Donald Trump says he'll suspend all immigration to the US due to COVID-19 3 months ago

Donald Trump says he'll suspend all immigration to the US due to COVID-19

The move would be a far-reaching use of executive power from the president

American president Donald Trump has said he will sign an executive order to temporarily suspend all immigration to the United States because of the COVID-19 outbreak.

On Twitter, Trump called the virus the "invisible enemy" and said he would be using his executive powers to halt immigration but did not go into any specifics, such as the scope or time frame of the suspension.

He tweeted: “In light of the attack from the Invisible Enemy, as well as the need to protect the jobs of our GREAT American Citizens, I will be signing an Executive Order to temporarily suspend immigration into the United States!”

The US president said the move would save American jobs - 20 million Americans have made jobless claims in the last four weeks - and Trump has stated previously during the pandemic that he would like to see the US manufacture certain products on home soil.

Trump has already imposed broad travel bans on the likes of China, Europe, Canada and Mexico to try and deal with the pandemic.


Last month, the US suspended almost all visa processing due to the pandemic.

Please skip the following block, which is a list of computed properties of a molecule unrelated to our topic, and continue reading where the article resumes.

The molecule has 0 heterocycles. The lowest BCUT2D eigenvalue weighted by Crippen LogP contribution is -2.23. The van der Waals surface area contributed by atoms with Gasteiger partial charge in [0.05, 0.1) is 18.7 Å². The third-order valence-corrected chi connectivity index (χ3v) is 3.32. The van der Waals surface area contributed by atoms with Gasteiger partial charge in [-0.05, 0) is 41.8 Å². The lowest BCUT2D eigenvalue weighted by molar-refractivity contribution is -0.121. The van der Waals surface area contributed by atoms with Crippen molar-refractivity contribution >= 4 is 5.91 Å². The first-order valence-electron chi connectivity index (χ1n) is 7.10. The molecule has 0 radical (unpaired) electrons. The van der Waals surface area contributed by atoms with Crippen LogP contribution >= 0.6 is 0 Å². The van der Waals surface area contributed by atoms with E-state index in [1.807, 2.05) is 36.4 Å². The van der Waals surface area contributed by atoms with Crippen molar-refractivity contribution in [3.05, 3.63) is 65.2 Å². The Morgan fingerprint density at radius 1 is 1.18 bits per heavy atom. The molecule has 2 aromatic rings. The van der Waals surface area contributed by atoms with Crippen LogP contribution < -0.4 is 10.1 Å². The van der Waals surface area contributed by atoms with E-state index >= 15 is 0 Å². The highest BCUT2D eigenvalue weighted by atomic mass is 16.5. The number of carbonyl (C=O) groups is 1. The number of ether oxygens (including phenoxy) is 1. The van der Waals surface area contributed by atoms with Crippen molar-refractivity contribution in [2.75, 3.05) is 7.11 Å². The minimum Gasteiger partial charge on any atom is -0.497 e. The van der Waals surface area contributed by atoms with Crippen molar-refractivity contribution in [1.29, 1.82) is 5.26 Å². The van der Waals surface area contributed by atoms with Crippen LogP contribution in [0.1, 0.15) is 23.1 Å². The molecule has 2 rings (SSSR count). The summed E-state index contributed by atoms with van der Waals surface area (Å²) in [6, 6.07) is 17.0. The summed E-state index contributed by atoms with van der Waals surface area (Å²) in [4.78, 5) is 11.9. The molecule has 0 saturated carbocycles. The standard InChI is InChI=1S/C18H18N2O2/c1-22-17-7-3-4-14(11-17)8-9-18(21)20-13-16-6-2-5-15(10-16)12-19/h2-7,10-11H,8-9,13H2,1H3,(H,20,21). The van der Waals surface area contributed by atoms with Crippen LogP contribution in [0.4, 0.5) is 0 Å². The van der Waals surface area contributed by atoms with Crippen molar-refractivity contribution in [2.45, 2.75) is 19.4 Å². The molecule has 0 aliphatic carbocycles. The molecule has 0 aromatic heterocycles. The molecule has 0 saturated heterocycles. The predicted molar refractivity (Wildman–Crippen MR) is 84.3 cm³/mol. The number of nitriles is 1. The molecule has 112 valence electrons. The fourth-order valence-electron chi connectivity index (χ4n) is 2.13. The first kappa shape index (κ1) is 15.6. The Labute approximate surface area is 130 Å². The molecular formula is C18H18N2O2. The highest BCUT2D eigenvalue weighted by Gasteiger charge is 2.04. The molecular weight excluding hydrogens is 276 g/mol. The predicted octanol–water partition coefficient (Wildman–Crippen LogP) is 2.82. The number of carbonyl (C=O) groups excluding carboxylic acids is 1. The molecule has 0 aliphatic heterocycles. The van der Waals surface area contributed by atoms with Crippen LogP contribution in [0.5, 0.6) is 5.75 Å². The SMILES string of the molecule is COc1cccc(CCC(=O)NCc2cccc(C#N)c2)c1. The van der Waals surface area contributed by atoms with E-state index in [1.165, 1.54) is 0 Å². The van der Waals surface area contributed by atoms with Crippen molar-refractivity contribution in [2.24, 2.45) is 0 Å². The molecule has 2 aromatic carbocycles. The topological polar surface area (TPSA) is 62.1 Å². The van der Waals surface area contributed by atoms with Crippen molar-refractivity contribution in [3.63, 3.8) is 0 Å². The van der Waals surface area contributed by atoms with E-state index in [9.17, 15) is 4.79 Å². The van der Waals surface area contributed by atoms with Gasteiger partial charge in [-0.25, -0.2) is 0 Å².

The move has been criticised by Democrats, who accused the president of attempting to distract from his failings in dealing with the COVID-19 outbreak by changing focus to immigration.

Don Beyer, a Congressman from Virginia, tweeted: "From the beginning Trump has flailed about seeking someone to blame for his own failure. Obama. Governors. China. Speaker Pelosi.

"People of Asian descent. Immigration has nearly stopped and the US has far more cases than any other country. This is just xenophobic scapegoating."

The White House has argued the worst of the outbreak has passed and is encouraging states to reopen for business, with Trump himself appearing to lend support to those protesting against governor's stay at home orders.

The US currently has over 787,000 confirmed cases of COVID-19 and more than 42,000 deaths according to figures from Johns Hopkins University.